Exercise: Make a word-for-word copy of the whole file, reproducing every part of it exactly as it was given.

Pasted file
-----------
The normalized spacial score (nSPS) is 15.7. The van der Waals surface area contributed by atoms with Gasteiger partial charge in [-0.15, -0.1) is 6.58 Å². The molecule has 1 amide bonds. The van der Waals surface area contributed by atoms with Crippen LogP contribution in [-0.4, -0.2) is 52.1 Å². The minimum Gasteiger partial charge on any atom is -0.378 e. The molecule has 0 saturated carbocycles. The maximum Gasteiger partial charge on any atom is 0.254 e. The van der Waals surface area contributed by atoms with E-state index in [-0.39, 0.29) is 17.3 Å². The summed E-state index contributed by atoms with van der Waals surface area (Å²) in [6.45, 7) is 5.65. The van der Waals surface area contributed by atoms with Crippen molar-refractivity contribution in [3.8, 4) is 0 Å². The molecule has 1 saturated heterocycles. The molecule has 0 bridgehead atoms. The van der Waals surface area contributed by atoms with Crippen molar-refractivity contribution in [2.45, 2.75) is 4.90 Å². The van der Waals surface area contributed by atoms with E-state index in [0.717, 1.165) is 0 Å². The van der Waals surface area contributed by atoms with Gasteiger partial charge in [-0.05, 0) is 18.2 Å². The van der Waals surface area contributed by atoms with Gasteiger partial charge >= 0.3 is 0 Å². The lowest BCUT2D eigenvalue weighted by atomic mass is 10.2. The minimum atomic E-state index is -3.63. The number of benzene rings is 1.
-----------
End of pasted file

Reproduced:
The normalized spacial score (nSPS) is 15.7. The van der Waals surface area contributed by atoms with Gasteiger partial charge in [-0.15, -0.1) is 6.58 Å². The molecule has 1 amide bonds. The van der Waals surface area contributed by atoms with Crippen LogP contribution in [-0.4, -0.2) is 52.1 Å². The minimum Gasteiger partial charge on any atom is -0.378 e. The molecule has 0 saturated carbocycles. The maximum Gasteiger partial charge on any atom is 0.254 e. The van der Waals surface area contributed by atoms with E-state index in [-0.39, 0.29) is 17.3 Å². The summed E-state index contributed by atoms with van der Waals surface area (Å²) in [6.45, 7) is 5.65. The van der Waals surface area contributed by atoms with Crippen molar-refractivity contribution in [3.8, 4) is 0 Å². The molecule has 1 saturated heterocycles. The molecule has 0 bridgehead atoms. The van der Waals surface area contributed by atoms with Crippen molar-refractivity contribution in [2.45, 2.75) is 4.90 Å². The van der Waals surface area contributed by atoms with E-state index in [0.717, 1.165) is 0 Å². The van der Waals surface area contributed by atoms with Gasteiger partial charge in [-0.05, 0) is 18.2 Å². The van der Waals surface area contributed by atoms with Gasteiger partial charge >= 0.3 is 0 Å². The lowest BCUT2D eigenvalue weighted by atomic mass is 10.2. The minimum atomic E-state index is -3.63. The number of benzene rings is 1.